As UK course fees keep edging upwards, FairFX has investigated cheaper overseas study options, finding Germany, Sweden and South Africa to be the three most affordable places to study, taking into account fees and living costs.  Most expensive are the USA, Australia and New Zealand, with the UK in 6th place.



[Steve Parkinson; Audrey Watters; Stephen Downes]

Fourteen universities, led by MIT, have launched 19 modular MicroMaster’s degree programmes in which students can complete up to half of the course work online, earn a credential and then decide whether they want to apply to pursue the full degree.  Most programmes consist of 4–10 edX MOOCs, representing anywhere from one-quarter to half of the master’s degrees they feed into.  While learners can take the MOOCs free, some of the university partners were hesitant about offering credit for learners whose course work was graded by their peers.  Hence, learners must pursue an identity-verified credential, typically paying about $1,000 for it, and they are filtered into separate cohorts, where their papers will be graded by instructors.

Less than a year after the University of Illinois’ MBA-through-MOOCs programme launched, it believes a model is emerging that it can use to promote the university abroad, enrol previously untapped groups of students and attract corporate partners.  The $22,000 online program (iMBA) has yielded 270 new degree-seeking, tuition-paying students, with a further 80 paying to take individual courses at about $1,000 each.  There are also more than 950,000 people taking free versions of the Coursera courses, of whom about 27,000 have paid to receive an identity-verified certificate.

The Malaysian government is taking steps to “make 30 per cent of higher education courses available as MOOCs by 2020”.  Study will be free but there’s a fee for assessments that grant credit for courses taken at other universities.  Last year, 64 courses were available but that has grown to 300 this year, hosted on an Australian MOOC Management System (MMS) called OpenLearning.

The Chronicle’s Jeffrey Young interviews Simon Nelson about where FutureLearn currently is in its evolution, and where it and the MOOC market are going.  He believes that MOOCs and online-learning have now converged but “Those early predictions of the death of universities, the whole swathes of universities going out of business in a few short years, not only were they wrong, they were pretty unhelpful because they’re so far-fetched”, noting that dire predictions about the demise of TV channels and printed books did not come to fruition.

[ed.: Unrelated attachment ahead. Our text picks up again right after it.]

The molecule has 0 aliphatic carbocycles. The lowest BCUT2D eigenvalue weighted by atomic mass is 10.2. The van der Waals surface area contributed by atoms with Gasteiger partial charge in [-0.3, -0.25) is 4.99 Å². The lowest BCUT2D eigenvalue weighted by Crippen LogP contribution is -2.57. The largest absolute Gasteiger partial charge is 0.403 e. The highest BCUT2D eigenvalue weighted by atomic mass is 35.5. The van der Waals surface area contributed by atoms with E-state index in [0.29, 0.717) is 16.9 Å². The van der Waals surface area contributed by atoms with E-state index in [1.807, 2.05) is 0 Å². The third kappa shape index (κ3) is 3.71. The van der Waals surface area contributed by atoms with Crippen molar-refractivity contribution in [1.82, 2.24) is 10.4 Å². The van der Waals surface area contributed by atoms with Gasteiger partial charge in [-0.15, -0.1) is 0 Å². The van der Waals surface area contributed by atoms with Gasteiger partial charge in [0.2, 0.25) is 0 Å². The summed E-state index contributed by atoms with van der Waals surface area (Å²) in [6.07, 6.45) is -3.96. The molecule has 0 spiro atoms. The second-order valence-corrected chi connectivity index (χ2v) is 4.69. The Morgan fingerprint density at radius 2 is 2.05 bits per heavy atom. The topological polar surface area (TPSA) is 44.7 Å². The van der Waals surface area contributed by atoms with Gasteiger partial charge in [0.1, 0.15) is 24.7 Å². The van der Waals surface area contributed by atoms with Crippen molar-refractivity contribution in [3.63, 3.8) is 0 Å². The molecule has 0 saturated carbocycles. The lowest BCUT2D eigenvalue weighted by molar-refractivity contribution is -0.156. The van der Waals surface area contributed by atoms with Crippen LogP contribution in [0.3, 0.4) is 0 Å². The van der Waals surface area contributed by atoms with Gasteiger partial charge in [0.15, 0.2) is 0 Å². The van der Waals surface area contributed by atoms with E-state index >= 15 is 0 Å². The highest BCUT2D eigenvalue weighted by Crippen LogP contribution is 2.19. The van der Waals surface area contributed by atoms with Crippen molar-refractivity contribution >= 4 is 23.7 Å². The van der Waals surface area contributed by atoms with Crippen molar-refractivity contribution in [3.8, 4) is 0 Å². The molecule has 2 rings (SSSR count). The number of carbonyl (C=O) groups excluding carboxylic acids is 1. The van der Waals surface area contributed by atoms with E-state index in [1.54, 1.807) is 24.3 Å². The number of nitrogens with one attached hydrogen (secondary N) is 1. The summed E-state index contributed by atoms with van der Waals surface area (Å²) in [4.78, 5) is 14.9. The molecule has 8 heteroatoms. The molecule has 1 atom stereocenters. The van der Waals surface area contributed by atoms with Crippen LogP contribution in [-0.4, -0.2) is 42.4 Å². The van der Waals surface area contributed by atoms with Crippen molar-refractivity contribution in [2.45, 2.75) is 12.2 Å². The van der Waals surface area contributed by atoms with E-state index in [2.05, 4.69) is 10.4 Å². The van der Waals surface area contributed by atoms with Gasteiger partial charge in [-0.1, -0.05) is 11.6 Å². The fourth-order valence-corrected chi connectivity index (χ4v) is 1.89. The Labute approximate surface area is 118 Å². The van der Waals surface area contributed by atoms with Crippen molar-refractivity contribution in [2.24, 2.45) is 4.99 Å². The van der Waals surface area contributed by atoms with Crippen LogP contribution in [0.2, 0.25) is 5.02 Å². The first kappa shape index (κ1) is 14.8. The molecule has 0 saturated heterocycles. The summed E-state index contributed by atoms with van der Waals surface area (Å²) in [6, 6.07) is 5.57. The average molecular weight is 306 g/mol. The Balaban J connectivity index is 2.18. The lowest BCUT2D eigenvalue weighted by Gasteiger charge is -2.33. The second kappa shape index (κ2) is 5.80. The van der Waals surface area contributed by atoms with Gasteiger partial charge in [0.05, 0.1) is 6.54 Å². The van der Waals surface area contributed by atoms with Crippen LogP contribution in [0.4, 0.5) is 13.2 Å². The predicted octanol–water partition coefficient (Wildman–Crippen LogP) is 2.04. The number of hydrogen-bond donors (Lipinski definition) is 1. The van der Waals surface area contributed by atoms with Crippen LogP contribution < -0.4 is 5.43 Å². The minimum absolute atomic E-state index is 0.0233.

Commercial News

[Fortune; Audrey Watters]

A collaboration between Kings College London and Pearson is offering a fully online Masters in Psychology and Neuroscience of Mental Health.  The course is designed and taught by King’s professors and tutors, through an online platform including video lectures, tutorials, course materials, discussion forums and academic and personal support.  Pearson also contributes to design as well as handling the marketing and recruitment.  King’s aims to expand to 5,000 online students in the next five years and broaden the portfolio of online courses offered.

John Wiley & Sons have acquired Seattle-based software company Ranku, which offers a recruitment platform using predictive analytics to help colleges increase online degree enrolment.  The company estimates that schools spend an average of $5,000 per student to buy traffic and convert that into enrolments.

McGraw-Hill Education has acquired Redbird Advanced Learning, a digital personalised learning company that offers courses in K-12 maths, language arts and writing, and virtual professional development programs for educators.


Open University is Google’s Most Searched for EU University

[Pete Horrocks]

Google has revealed the most popular university searches worldwide.  The top search worldwide is for the University of Phoenix, followed by MIT and the UK’s Open University, with LSE (8) the only other UK HEI in the top ten.  However, Google notes the volatility of search choices: in 2011, the most searched-for universities in the UK, apart from the OU, were conventional institutions, headed by Oxford and Cambridge.  But by 2014 these had all been overtaken by Coursera, with edX and FutureLearn also emerging as bigger than many traditional UK universities.


Education at a Glance 2016


OECD’s mammoth annual Education at a Glance report has just been published, from which we learn that:

  • OECD countries spend an average of 5.2% of their GDP on public and private education at primary to tertiary levels and that a third of this total is directed at tertiary due to the higher costs of staffing and research

  • More women than men graduate from tertiary studies - more so in health and education but much less so in STEM

  • Immigrants often lag behind native born peers in attainment